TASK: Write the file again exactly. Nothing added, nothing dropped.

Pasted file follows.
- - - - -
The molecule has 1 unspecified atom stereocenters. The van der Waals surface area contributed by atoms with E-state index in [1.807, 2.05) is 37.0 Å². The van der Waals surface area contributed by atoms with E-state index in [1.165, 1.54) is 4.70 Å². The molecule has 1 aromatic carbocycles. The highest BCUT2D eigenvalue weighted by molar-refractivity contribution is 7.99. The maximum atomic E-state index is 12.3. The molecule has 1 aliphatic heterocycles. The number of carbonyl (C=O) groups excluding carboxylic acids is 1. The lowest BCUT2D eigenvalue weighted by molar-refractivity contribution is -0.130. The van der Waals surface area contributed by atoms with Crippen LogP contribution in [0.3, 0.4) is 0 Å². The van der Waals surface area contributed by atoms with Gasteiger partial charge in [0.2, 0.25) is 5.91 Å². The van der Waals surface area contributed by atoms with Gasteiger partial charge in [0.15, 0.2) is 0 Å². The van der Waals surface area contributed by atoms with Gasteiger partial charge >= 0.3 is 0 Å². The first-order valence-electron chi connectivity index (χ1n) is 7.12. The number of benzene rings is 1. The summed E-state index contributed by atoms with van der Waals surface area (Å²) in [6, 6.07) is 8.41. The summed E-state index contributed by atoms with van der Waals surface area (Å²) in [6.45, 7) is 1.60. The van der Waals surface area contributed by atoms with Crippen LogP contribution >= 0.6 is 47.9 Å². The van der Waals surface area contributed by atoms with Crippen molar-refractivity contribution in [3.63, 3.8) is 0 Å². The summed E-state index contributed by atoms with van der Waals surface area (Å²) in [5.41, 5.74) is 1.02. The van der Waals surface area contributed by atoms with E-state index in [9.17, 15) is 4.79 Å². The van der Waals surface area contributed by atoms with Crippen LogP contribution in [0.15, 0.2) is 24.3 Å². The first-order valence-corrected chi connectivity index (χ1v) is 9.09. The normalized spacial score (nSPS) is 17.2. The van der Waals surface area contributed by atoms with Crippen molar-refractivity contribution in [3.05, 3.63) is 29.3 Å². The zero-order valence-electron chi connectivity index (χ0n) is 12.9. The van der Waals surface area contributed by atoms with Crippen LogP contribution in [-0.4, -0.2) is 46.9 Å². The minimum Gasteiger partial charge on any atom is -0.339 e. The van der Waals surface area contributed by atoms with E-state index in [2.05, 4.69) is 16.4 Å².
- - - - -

The molecule has 1 unspecified atom stereocenters. The van der Waals surface area contributed by atoms with E-state index in [1.807, 2.05) is 37.0 Å². The van der Waals surface area contributed by atoms with E-state index in [1.165, 1.54) is 4.70 Å². The molecule has 1 aromatic carbocycles. The highest BCUT2D eigenvalue weighted by molar-refractivity contribution is 7.99. The maximum atomic E-state index is 12.3. The molecule has 1 aliphatic heterocycles. The number of carbonyl (C=O) groups excluding carboxylic acids is 1. The lowest BCUT2D eigenvalue weighted by molar-refractivity contribution is -0.130. The van der Waals surface area contributed by atoms with Crippen LogP contribution in [0.3, 0.4) is 0 Å². The van der Waals surface area contributed by atoms with Gasteiger partial charge in [0.2, 0.25) is 5.91 Å². The van der Waals surface area contributed by atoms with Gasteiger partial charge in [0.15, 0.2) is 0 Å². The van der Waals surface area contributed by atoms with Gasteiger partial charge >= 0.3 is 0 Å². The first-order valence-electron chi connectivity index (χ1n) is 7.12. The number of benzene rings is 1. The summed E-state index contributed by atoms with van der Waals surface area (Å²) in [6, 6.07) is 8.41. The summed E-state index contributed by atoms with van der Waals surface area (Å²) in [6.45, 7) is 1.60. The van der Waals surface area contributed by atoms with Crippen LogP contribution >= 0.6 is 47.9 Å². The van der Waals surface area contributed by atoms with Crippen molar-refractivity contribution in [3.63, 3.8) is 0 Å². The summed E-state index contributed by atoms with van der Waals surface area (Å²) in [5.41, 5.74) is 1.02. The van der Waals surface area contributed by atoms with E-state index in [9.17, 15) is 4.79 Å². The van der Waals surface area contributed by atoms with Crippen LogP contribution in [0.15, 0.2) is 24.3 Å². The first-order valence-corrected chi connectivity index (χ1v) is 9.09. The normalized spacial score (nSPS) is 17.2. The van der Waals surface area contributed by atoms with Crippen molar-refractivity contribution in [3.05, 3.63) is 29.3 Å². The zero-order valence-electron chi connectivity index (χ0n) is 12.9. The van der Waals surface area contributed by atoms with Crippen LogP contribution in [-0.4, -0.2) is 46.9 Å². The minimum Gasteiger partial charge on any atom is -0.339 e. The van der Waals surface area contributed by atoms with E-state index in [2.05, 4.69) is 16.4 Å².